Given the current news cycle, you might feel drawn to reminiscing about simpler times.
A new study suggests that you might want to lean into that tendency: Feelings of nostalgia, prompted by looking at old photos and videos, can help alleviate common aches and pains by reducing brain activity, researchers say.
The report found that participants, both male and female, had reduced perceptions of pain — particularly at "low pain intensities" — when feeling nostalgic. The lack of pain was related to decreased activity in two pain-related brain regions, the study noted.
Translation: You might already have a home remedy to help ease that headache you've been dealing with, simply by flipping through some old photo albums, or pulling up Netflix to watch a TV show from your childhood.
The study, conducted by psychologists and neuroscientists at the Chinese Academy of Sciences in Beijing, was recently published in the peer-reviewed Journal of Neuroscience. Participants were hooked up to an fMRI machine, a functional magnetic resonance imaging machine that measures brain activity, and shown a series of 26 nostalgic images including old cartoons, schoolyard games and popular candy.
Participants were then exposed to varying levels of pain, using a small heat generator on their right forearm. Their brain activity was compared against readings from a control group, shown images from modern-day life that didn't spark any feelings of nostalgia.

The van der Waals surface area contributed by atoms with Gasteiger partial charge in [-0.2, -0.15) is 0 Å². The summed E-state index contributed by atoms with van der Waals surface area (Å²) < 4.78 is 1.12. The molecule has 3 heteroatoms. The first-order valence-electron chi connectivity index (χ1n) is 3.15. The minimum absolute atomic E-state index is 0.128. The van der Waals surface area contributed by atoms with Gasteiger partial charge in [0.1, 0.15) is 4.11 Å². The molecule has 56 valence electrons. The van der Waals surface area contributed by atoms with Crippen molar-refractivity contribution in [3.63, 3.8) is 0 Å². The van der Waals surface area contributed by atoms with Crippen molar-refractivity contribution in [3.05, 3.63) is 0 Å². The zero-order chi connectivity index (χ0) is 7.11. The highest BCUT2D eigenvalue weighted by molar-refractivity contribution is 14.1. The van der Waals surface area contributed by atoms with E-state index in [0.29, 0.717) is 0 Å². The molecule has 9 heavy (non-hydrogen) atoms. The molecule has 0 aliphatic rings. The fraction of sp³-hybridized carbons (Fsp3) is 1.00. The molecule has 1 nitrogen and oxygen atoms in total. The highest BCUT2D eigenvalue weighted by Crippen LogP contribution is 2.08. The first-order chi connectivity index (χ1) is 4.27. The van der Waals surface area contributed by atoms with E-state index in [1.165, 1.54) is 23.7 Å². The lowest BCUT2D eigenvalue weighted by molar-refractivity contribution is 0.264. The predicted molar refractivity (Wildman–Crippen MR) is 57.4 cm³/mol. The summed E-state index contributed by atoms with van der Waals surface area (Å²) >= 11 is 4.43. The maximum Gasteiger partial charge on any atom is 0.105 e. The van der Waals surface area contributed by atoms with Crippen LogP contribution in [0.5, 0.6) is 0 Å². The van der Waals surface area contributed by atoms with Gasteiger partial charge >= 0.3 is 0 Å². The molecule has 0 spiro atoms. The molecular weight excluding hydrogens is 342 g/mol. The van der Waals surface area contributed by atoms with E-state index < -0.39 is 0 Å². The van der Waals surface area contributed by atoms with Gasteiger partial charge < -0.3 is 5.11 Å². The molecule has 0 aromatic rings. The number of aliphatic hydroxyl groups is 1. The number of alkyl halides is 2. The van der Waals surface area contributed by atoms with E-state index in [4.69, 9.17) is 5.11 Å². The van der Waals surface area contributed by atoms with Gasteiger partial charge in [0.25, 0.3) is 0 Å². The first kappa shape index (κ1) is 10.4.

The people who were shown childhood images felt lower levels of pain, while experiencing reduced activity in two brain regions that correlate with pain: the left lingual gyrus and parahippocampal gyrus, the study found.
In their report, researchers noted that nostalgia has long been known to reduce individuals' perception of physical pain — but the scientific reason behind it was "unclear." A 2012 study from psychologists at Sun Yat-Sen University in Guangzhou, China, for example, found that participants in a state of nostalgia "were able to hold their hand in a bucket of ice water for a longer period of time compared to participants asked to think about an ordinary event."
Now, the Beijing-based team is suggesting why that might be the case. "Our study found that the thalamus plays a key role as a functional linkage between nostalgia and pain, suggesting a possible analgesic modulatory mechanism of nostalgia," they wrote.
Or, in other words, feelings of nostalgia and pain come from some of the same parts of the brain — and feeling one might just help decrease your feelings of the other.